Setting Ground Rules During Training

In order to make the training session proceed smoothly it is essential that the trainer set a number of ground rules and communicate them clearly to all participants. Ground rules can be set after the trainer has introduced himself and mentioned the training style. Alternatively, it could be delayed till after the first icebreaker.

Preset Ground Rules

There are several methods for setting ground rules. The simplest method is to include a slide in the PowerPoint presentation at the beginning of a training session listing a set of ground rules and to point to them as you proceed to that slide.

Sample of Ground Rules

Ground rules may vary from just requiring participants to switch off their cell phones or make them silent during the training session to a more elaborate set of ground rules including no smoking during the training session or inside the training room, asking questions only at the end of the training session and so on.

Collaborative Ground Rules

An alternative way for setting ground rules, other than listing them on a slide, is to have participants themselves suggest ground rules and write them down on a flip chart sheet. The trainer can then use voting to accept or reject any of those ground rules. The trainer may even go a step further by removing a suggested ground rule himself in order make a training session more relaxed.

he flip chart sheet can be hung on the wall at the side and in front of all participants containing the final set of ground rules clearly written in large type to act as a reminder for participants throughout the training program. The trainer can also easily refer back to it in case of any participant breaking any of the agreed upon ground rules. Icons can be drawn next to the ground rule statements for even better communication.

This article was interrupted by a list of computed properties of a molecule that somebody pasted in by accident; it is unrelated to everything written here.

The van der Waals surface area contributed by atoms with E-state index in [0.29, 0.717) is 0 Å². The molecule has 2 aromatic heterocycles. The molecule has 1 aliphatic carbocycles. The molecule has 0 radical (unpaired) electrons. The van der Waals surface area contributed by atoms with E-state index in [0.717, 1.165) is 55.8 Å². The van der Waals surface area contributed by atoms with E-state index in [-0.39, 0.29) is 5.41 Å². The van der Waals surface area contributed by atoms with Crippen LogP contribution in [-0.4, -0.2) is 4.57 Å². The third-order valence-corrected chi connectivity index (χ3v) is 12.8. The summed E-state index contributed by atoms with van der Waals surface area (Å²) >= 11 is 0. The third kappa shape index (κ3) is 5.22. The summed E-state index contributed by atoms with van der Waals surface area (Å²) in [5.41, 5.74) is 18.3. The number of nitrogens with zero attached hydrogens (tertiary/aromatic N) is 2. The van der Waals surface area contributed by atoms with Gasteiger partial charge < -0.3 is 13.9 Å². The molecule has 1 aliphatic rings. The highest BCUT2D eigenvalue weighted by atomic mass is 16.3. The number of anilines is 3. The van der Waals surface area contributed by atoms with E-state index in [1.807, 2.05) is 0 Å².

Allowing participants to participate in setting up the ground rules makes them more willing to abide by them.


Setting up ground rules from the start of the first training session in a training program can save the trainer a lot of effort and help make the training sessions run smoothly through such short or long set of ground rules be it preset by the trainer or decided on collaboratively by participants attending the training.

Do you think there are cases when it is not necessary to set ground rules? What are such cases?


Silencing Cell Phones During Training

It is essential to ask participants at the beginning of the first session of a training program to make their cell phones silent. Having a participant every now and then getting out of the training room to answer his or her cell phone disturbs the training and breaks the focus of the rest of the participants.


This can be done as part of laying down the ground rules or it can be done by itself if there are no other ground rules to set. If the trainer is using a PowerPoint presentation, he can make a slide with the image of a cell phone and a cross over it. An alternative is to wait until the first cell phone rings and then ask everyone to make their cell phones silent.


It is a good idea to tell participants that you, the trainer, are going to make your own cell phones silent also with them and do so in front of them after asking them to do so. Such a behavior for the trainer makes it feel totally OK for them and guards against offending anyone who had not made his or her cell phone silent before the training session started.

Calling Back

You should make it clear to participants that whenever they receive a phone call during the training session they should disregard it while calling back during one of the breaks.

Clearly asking participants to make their cell phones silent during the training session will help in having a smoother running and more focused and thus useful training session.

In what situations do you think it would be appropriate to allow a participant to answer his or her cell phone during the time the training session is running?